27.07.2009 - 27.07.2009 28 °C
The usual early start had us on the road to Ruse, just over the Bulgarian border which is actually the Danube River.These ex-communist countries seem to be littered with abandoned buildings and factories; apparently after privatisation many of these state-run enterprises were just too inefficient and did not survive. As usual, Howard gave a very interesting and comprehensive history of the area which is far too involved to explain here, but has greatly increased my desire to research it when I get home.
We ran into a few hassles today. We had the usual hold-up at the border as they took all the passports away to check and stamp, as Bulgaria is not party to the Chengin Agreement. Now in Bulgaria, drivers have to pay a road tax, which one does by buying a vignette at the first service station over the border. Both Howard and Mario the driver missed the station, and drove for several kilometres before deciding to turn back, as driving without paying the tax meant that you risked being fined. So we turned back and eventually foung the service station. We had to wait there for 45 mins because the driver has strict rules about driving time and breaks. We took off again, but within minutes were pulled over by the Bulgarian police, who tried to extort 300 Euros from us, claiming that the log records for a particular day were missing. In fact they were missing because the bus wasn't taken out that day; we used another bus to give Mario our driver, his compulsory time off. Howard handled it very well; he refused to pay saying that he knew the law and his rights; that no matter how long we were detained we would not pay, and then he pretended to ring someone to verify that the driver did not drive on that particular day. After much arm-waving and raised voices, the police let us go. Howard said that corrupt police officers often obtain money illegally like this, and the money goes straight into their pockets.
Anyway, after that bit of entertainment we continued on our way,over the Danubian Plain and through the Valley of the Thracean Kings, which is an area where the burial mounds of the ancient Thrace culture have been found. Not much is known of them as they have left no writings. We drove up and over a mountain range, the name of which escapes me, and descended into Sofia, the capital of Bulgaria. After a brief stop at the Hilton, we were taken on a tour of the city, both by bus and walking.It was quite hot, and a member of our party fainted, but we were able to visit a couple of churches and ancient Roman excavations. Now here I should mention that we have a rotating seat arrangement on the bus; each day you move 2 seats clockwise around the bus, to make it fair and ensure that everyone has an opportunity to sit in the "good" seats. Today I was close to the front, and was able to observe our Italian driver Mario. Now you have to be very skilled to drive this large bus around the European cities, and Mario had got us out of some very tight scrapes. The driving style is quite aggressive over here, and to be a timid driver in a big bus would mean that you would hardly move, as people rarely make concession for your size. So it was quite interesting to watch Mario's Italian driving manners, and the reaction of other drivers as Mario sought to insert his bus in a gap half its size. He seemed to be oblivious to the fist-shaking and horn-blowing as he left this trail of destruction in his wake, but he always seemed to get us there on time.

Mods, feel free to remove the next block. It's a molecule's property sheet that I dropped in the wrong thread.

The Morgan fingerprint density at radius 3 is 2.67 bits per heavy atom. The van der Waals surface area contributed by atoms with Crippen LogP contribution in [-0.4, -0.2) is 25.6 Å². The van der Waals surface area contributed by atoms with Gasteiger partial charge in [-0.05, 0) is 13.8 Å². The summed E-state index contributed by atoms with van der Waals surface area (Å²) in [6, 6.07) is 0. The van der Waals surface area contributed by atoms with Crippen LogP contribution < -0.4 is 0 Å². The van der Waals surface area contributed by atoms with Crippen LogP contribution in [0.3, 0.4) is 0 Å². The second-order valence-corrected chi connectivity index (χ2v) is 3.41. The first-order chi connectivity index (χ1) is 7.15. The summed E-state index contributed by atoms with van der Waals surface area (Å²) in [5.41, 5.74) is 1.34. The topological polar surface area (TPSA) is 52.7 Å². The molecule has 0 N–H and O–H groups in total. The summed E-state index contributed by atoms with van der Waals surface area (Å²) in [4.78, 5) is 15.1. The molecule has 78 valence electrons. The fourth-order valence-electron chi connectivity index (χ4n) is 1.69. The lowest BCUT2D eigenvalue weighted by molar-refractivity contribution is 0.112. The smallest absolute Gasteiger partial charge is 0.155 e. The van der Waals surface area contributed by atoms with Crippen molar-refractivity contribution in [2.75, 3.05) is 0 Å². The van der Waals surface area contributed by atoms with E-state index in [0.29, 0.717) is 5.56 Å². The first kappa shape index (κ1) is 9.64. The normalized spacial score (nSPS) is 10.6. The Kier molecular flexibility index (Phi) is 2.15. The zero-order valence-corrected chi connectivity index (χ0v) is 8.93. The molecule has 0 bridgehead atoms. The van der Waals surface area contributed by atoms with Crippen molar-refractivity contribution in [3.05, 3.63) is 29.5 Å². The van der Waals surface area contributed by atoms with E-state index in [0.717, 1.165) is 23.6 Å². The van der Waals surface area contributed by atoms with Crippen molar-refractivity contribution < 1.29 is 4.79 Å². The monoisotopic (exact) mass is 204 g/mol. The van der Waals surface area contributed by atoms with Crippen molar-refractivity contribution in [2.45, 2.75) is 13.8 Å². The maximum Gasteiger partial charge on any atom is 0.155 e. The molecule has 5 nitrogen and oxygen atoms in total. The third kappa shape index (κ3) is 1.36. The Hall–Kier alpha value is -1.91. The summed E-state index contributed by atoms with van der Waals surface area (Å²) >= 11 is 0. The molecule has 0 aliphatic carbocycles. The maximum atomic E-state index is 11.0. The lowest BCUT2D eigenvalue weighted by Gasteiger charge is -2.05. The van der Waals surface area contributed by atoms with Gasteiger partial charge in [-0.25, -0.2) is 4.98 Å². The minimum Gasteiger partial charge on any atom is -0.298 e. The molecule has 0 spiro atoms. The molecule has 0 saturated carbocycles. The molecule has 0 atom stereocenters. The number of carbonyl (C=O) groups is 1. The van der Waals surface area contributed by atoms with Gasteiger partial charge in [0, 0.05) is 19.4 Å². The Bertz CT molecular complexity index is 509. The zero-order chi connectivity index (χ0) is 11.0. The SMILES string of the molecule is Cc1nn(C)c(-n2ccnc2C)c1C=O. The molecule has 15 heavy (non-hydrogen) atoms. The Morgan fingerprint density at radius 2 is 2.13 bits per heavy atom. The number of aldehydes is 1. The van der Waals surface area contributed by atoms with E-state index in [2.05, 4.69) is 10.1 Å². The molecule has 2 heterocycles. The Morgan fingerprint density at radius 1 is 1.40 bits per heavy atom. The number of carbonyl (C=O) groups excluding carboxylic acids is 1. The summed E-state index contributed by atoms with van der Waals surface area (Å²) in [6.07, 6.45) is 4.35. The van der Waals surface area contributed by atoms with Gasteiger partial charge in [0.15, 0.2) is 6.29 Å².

We finished the day with a meal at the Hilton dining room, before retiring to bed